McIlroy grabs share of the lead

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IOL pic sep7 golf rory mcilroy Reuters Rory McIlroy (right) of Northern Ireland laughs while talking with his caddie JP Fitzgerald on the eleventh green during round one of the BMW Championship golf tournament in Carmel, Indiana.

Carmel, Indiana - World number one Rory McIlroy birdied his final two holes to earn a four-way share of the lead in the first round of the BMW Championship on Thursday while playing partner Tiger Woods was a shot back.

McIlroy, fresh off his win at the Deutsche Bank Championship on Monday, mixed an eagle, seven birdies and a lone bogey for an eight-under 64 at Crooked Stick Golf Club that put him in a tie for the lead with Americans Webb Simpson and Bo Van Pelt and Canadian Graham DeLaet.

Van Pelt, who failed to make the US Ryder Cup team this week, may have had captain Davis Love III rethinking his picks after a bogey-free round while Simpson, an automatic selection, was equally impressive, particularly on the back nine stringing together four consecutive birdies from the 14th.

DeLaet, still seeking a PGA Tour win, was the unknown on a leaderboard packed with former and current world number ones, multiple major winners and Ryder Cup members.

But the unheralded Canadian certainly looked like he belonged, mixing seven birdies and an eagle against one bogey for his 64.

With the suspense of Ryder Cup selections over, the focus is back on the FedEx playoffs this week and there is plenty at stake with the elite field of 70 players vying for one of 30 spots in the September 20-23 Tour Championship finale in Atlanta where the overall points winner gets a $10-million bonus.

The only players with three PGA Tour wins this season, Woods and McIlroy were paired together for the second time in three weeks.

Joined by American Nick Watney, the trio garnered most of the attention from spectators on a sweltering hot day in the American Midwest as Woods and McIlroy went toe-to-toe producing a scintillating display of quality shot making.

After the two rivals birdied their opening hole it was clear the massive gallery was in for a special treat.

No one enjoyed the round more than Woods and McIlroy, who spent much of the afternoon laughing and chatting before leaving the course singing each other's praises.

“This is the next generation of guys coming out,” gushed Woods to reporters. “He (McIlroy) hits it great, putts it great and on top of that he just a really nice kid.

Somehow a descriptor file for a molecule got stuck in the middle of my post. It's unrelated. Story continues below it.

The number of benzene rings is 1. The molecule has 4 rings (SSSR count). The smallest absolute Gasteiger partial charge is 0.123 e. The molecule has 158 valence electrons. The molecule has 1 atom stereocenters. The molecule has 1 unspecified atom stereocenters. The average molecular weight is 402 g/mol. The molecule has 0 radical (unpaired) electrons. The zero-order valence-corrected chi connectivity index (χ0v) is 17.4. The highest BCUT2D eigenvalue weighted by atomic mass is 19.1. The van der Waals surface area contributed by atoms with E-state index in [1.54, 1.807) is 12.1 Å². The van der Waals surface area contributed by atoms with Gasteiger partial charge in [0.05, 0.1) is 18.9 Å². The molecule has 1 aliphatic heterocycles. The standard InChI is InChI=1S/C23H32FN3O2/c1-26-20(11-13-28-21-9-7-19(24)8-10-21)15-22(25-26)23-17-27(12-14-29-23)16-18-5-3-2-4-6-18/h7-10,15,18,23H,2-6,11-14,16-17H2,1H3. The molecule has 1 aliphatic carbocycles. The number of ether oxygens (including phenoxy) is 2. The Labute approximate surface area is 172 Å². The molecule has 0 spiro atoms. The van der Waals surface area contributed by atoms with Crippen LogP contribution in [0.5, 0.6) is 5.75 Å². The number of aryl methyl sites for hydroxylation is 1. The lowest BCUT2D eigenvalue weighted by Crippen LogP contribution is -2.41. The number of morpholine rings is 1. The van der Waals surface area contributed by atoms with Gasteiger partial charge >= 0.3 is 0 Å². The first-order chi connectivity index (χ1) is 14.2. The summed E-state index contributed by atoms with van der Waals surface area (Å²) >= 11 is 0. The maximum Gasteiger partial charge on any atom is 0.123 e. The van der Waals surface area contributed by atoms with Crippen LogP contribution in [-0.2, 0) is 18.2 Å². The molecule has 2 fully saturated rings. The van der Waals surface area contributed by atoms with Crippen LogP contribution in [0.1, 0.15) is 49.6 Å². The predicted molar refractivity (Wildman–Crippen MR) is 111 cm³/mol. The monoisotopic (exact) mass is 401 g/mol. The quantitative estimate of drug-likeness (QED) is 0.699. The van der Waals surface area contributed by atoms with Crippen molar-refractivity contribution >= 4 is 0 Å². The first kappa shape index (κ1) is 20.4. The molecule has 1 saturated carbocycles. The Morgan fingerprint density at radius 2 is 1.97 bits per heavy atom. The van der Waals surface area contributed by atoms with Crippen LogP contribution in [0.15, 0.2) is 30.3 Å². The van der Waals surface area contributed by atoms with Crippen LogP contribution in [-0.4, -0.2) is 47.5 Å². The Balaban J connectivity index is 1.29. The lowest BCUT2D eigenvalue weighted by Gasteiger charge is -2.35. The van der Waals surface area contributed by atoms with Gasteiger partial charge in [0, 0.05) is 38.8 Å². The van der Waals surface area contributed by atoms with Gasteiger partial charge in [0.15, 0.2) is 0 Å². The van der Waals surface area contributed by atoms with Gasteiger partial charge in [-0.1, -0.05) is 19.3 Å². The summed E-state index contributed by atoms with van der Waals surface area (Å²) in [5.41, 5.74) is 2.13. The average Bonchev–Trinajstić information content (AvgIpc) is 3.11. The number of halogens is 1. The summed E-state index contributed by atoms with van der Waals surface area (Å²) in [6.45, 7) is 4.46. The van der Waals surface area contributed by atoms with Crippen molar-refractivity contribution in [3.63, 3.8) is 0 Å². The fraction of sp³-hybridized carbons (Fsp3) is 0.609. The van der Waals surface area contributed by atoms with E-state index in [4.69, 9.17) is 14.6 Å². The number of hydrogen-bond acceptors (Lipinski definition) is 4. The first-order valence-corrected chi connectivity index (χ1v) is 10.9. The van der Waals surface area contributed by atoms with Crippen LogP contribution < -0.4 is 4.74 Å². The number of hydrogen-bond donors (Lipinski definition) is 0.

“The game of golf is in great hands with him and he's here to stay.”

For McIlroy the feeling was mutual.

“I've always enjoyed playing with Tiger, every time we are paired together we seem to have a good time,” said the Northern Irishman.

“You're watching a guy your whole life, you're growing up watching him do all those unbelievable things on TV and then you are stuck in there with him.”

As the PGA Tour season reaches a climax both McIlroy and Woods appear to be hitting on all cylinders.

McIlroy, who has won two of his last three starts, arrived at the PGA Tour's penultimate FedExCup playoff event leading the points standings.

Woods' play in the opening round offered more proof that the world number three is close to recapturing his best form.

A year ago, Woods, struggling with injuries, fallout from his divorce and a swing overhaul failed to even qualify for the lucrative season-ending series.

But the former-world number one, who passed $100-million in career earnings last week, is in the hunt for another big payday sitting third in the standings and a shot at the big bonus.

“I was scoring, I wasn't playing particularly well,” said Woods, summing up his round. “Rory on the other hand played beautiful today.

“Every single part of his game was working.

“I was very fortunate to post the number I shot.”

Woods was joined on seven-under by Fijian Vijay Singh while Briton Luke Donald and Americans Ryan Palmer and Ryan Moore are on six-under 66s.

Briton Justin Rose got the defence of his title, won last year at Cog Hill near Chicago, closed with three birdies for five-under 67 to sit three off the pace. - Reuters


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